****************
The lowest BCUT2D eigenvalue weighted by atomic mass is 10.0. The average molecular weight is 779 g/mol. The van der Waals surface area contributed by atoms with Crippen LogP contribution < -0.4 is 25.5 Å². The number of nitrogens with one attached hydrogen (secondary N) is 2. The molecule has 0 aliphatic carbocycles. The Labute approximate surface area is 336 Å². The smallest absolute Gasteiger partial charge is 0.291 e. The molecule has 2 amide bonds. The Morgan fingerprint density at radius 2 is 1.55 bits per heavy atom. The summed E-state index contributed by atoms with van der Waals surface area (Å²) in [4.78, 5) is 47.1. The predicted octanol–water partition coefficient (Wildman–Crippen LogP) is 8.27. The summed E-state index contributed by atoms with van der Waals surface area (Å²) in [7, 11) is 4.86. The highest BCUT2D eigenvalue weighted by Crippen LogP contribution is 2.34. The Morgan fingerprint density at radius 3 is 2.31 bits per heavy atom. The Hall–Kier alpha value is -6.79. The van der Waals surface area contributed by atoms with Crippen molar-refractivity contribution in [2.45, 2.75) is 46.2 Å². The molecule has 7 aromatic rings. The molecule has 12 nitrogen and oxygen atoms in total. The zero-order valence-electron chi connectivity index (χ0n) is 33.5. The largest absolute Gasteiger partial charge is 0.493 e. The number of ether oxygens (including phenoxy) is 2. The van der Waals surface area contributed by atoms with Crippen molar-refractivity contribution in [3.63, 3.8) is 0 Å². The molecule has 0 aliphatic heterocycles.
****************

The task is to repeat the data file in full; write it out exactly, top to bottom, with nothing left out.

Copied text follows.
The lowest BCUT2D eigenvalue weighted by atomic mass is 10.0. The average molecular weight is 779 g/mol. The van der Waals surface area contributed by atoms with Crippen LogP contribution < -0.4 is 25.5 Å². The number of nitrogens with one attached hydrogen (secondary N) is 2. The molecule has 0 aliphatic carbocycles. The Labute approximate surface area is 336 Å². The smallest absolute Gasteiger partial charge is 0.291 e. The molecule has 2 amide bonds. The Morgan fingerprint density at radius 2 is 1.55 bits per heavy atom. The summed E-state index contributed by atoms with van der Waals surface area (Å²) in [4.78, 5) is 47.1. The predicted octanol–water partition coefficient (Wildman–Crippen LogP) is 8.27. The summed E-state index contributed by atoms with van der Waals surface area (Å²) in [7, 11) is 4.86. The highest BCUT2D eigenvalue weighted by Crippen LogP contribution is 2.34. The Morgan fingerprint density at radius 3 is 2.31 bits per heavy atom. The Hall–Kier alpha value is -6.79. The van der Waals surface area contributed by atoms with Crippen molar-refractivity contribution in [2.45, 2.75) is 46.2 Å². The molecule has 7 aromatic rings. The molecule has 12 nitrogen and oxygen atoms in total. The zero-order valence-electron chi connectivity index (χ0n) is 33.5. The largest absolute Gasteiger partial charge is 0.493 e. The number of ether oxygens (including phenoxy) is 2. The van der Waals surface area contributed by atoms with Crippen molar-refractivity contribution in [3.63, 3.8) is 0 Å². The molecule has 0 aliphatic heterocycles.